Contrary to news reports, religious liberty is alive and well in Houston. To underscore the importance of religion in this city (the most diverse in America), it is one of the protected statuses in Houston’s recently passed Equal Rights Ordinance.
The intro to the ordinance gives the meat of it: “It is the policy of the city that all of its residents and persons subject to its jurisdiction shall not be subject to discrimination based on an individual’s sex, race, color, ethnicity, national origin, age, familial status, marital status, military status, religion, disability, sexual orientation, genetic information, gender identity or pregnancy.”
But there is a group of politically conservative pastors that has been fighting that ordinance since it was first proposed. They dub it, the “bathroom bill,” saying it is only about letting men use women’s restrooms. They are part of the Houston Area Pastor Council (you can read about some of their track record here).
When the city passed the ordinance, some of these pastors, together with political allies Jared Woodfill (former chairman of the Harris County Republican Party) and Steven Hotze, MD., led a petition drive to overturn the ordinance. The city rejected the petition, invalidating some of the signatures, and rejecting many pages where the person circulating the petition was not a valid signer, as the law requires (read the City Secretary’s report here). They then sued the city, arguing that the city attorney had no business reviewing the petition and drawing attention to the irregularities with some of those who circulated it.
In any lawsuit, both plaintiff and defendants have the right to subpoena relevant documents. The city’s attorneys subpoenaed lots of info from the plaintiffs that would shed light on their intent in the petition drive, and how they gathered signers and trained the people taking the petitions. They specifically mentioned sermons (though the mayor took that back). This is when the organizers cried foul, saying it was a violation of the First Amendment, it was anti-Christian, it was intimidation–and all sorts of things like that. The Alliance Defending Freedom went national with it, igniting a firestorm of voices claiming that Houston’s lesbian mayor was trying to intimidate pastors who dared to speak against homosexuality.
This isn’t a religious freedom issue—it is simply what happens when you file a lawsuit. The rules of evidence protect “privileged communication” of the clergy (clearly defined in paragraph 505), and all the things that the city asked for from the pastors are excluded from the legal definition of privileged communication.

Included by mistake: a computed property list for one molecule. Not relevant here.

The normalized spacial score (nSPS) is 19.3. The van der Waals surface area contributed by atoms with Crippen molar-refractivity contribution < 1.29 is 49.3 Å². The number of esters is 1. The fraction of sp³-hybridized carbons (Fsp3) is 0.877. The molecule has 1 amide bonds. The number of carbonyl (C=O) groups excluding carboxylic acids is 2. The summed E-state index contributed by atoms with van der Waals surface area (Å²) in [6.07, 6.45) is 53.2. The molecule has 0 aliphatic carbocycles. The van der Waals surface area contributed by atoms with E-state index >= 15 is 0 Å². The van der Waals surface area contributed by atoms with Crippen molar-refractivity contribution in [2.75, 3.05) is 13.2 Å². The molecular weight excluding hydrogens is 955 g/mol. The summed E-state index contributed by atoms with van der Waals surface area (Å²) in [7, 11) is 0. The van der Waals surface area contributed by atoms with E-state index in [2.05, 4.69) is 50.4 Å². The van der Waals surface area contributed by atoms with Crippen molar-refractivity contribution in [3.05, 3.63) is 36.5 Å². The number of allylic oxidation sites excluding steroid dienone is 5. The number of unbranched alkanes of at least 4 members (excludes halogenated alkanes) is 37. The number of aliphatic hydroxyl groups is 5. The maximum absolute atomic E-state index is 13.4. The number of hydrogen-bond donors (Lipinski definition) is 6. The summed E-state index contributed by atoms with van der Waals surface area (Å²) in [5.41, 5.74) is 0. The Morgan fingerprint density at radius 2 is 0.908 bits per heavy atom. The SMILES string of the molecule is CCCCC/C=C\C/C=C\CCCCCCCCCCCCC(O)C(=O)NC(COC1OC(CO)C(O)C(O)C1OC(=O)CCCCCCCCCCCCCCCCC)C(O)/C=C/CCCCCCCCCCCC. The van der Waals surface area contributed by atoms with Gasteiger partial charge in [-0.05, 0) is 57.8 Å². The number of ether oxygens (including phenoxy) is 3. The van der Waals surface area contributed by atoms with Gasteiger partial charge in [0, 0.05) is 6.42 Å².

But some folks decided to make this a religious freedom crisis. The city threw them a bone and said, “OK, we won’t ask for sermons.” That didn’t satisfy them–they don’t think pastors should have to hand over anything.
I disagree with Mayor Parker on many things, but I share her love of our diverse city, and I believe that the city has to protect all.
I worry about a small group of pastors who want to impose “God’s will” upon the city, as if this were 16th century Geneva or 17th century Salem. I believe that separation of church and state is what makes this nation great–a vision championed by Roger Williams, Thomas Jefferson, and James Madison, and enshrined in our Constitution. But some fundamentalists who have great influence in the Republican Party of Texas agree instead with David Barton and reject separation of church and state. They put that language into the platform of the party: “We pledge our influence toward a return to the original intent of the 1st Amendment and toward dispelling the myth of separation of church and state,” as well as “We urge amendment of the Internal Revenue Code to allow a religious organization to address issues without fear of losing its tax-exempt status.”
This isn’t about their freedom to speak–it’s about holding all to the same legal standard, and requiring those who sue to be open to discovery by the defendant. Makes me wonder what they want to hide–I’d be happy to give any of my sermons to the city, if they promise to read them.